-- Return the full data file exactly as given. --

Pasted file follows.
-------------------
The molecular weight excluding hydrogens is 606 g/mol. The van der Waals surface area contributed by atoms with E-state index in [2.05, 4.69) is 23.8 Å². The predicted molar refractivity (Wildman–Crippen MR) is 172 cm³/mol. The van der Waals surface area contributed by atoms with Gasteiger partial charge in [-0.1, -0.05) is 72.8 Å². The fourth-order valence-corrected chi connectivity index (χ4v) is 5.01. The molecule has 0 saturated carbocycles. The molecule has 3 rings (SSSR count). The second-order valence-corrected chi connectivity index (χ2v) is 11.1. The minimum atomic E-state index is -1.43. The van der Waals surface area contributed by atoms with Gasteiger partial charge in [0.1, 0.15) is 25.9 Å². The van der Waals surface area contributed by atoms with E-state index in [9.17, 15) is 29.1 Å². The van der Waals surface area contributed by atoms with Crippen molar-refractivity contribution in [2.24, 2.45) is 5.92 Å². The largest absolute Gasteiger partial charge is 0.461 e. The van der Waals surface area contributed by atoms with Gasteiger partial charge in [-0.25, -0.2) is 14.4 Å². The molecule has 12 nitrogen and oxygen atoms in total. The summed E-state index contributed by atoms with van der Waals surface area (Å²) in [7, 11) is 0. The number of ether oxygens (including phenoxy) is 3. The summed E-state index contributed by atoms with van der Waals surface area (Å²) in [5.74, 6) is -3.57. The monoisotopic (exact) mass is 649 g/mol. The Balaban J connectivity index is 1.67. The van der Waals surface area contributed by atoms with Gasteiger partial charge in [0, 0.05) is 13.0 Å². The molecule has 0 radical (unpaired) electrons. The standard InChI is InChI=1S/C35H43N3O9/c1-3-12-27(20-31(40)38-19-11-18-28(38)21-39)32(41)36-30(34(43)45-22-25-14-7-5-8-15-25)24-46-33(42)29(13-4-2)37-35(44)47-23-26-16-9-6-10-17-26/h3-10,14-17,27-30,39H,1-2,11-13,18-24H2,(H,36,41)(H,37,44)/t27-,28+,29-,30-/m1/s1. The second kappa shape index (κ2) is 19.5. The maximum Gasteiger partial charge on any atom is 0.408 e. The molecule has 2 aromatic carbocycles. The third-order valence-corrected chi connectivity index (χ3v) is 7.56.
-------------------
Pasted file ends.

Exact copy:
The molecular weight excluding hydrogens is 606 g/mol. The van der Waals surface area contributed by atoms with E-state index in [2.05, 4.69) is 23.8 Å². The predicted molar refractivity (Wildman–Crippen MR) is 172 cm³/mol. The van der Waals surface area contributed by atoms with Gasteiger partial charge in [-0.1, -0.05) is 72.8 Å². The fourth-order valence-corrected chi connectivity index (χ4v) is 5.01. The molecule has 0 saturated carbocycles. The molecule has 3 rings (SSSR count). The second-order valence-corrected chi connectivity index (χ2v) is 11.1. The minimum atomic E-state index is -1.43. The van der Waals surface area contributed by atoms with Gasteiger partial charge in [0.1, 0.15) is 25.9 Å². The van der Waals surface area contributed by atoms with E-state index in [9.17, 15) is 29.1 Å². The van der Waals surface area contributed by atoms with Crippen molar-refractivity contribution in [2.24, 2.45) is 5.92 Å². The largest absolute Gasteiger partial charge is 0.461 e. The van der Waals surface area contributed by atoms with Gasteiger partial charge in [-0.25, -0.2) is 14.4 Å². The molecule has 12 nitrogen and oxygen atoms in total. The summed E-state index contributed by atoms with van der Waals surface area (Å²) in [7, 11) is 0. The number of ether oxygens (including phenoxy) is 3. The summed E-state index contributed by atoms with van der Waals surface area (Å²) in [5.74, 6) is -3.57. The monoisotopic (exact) mass is 649 g/mol. The Balaban J connectivity index is 1.67. The van der Waals surface area contributed by atoms with Gasteiger partial charge in [0, 0.05) is 13.0 Å². The molecule has 0 radical (unpaired) electrons. The standard InChI is InChI=1S/C35H43N3O9/c1-3-12-27(20-31(40)38-19-11-18-28(38)21-39)32(41)36-30(34(43)45-22-25-14-7-5-8-15-25)24-46-33(42)29(13-4-2)37-35(44)47-23-26-16-9-6-10-17-26/h3-10,14-17,27-30,39H,1-2,11-13,18-24H2,(H,36,41)(H,37,44)/t27-,28+,29-,30-/m1/s1. The second kappa shape index (κ2) is 19.5. The maximum Gasteiger partial charge on any atom is 0.408 e. The molecule has 2 aromatic carbocycles. The third-order valence-corrected chi connectivity index (χ3v) is 7.56.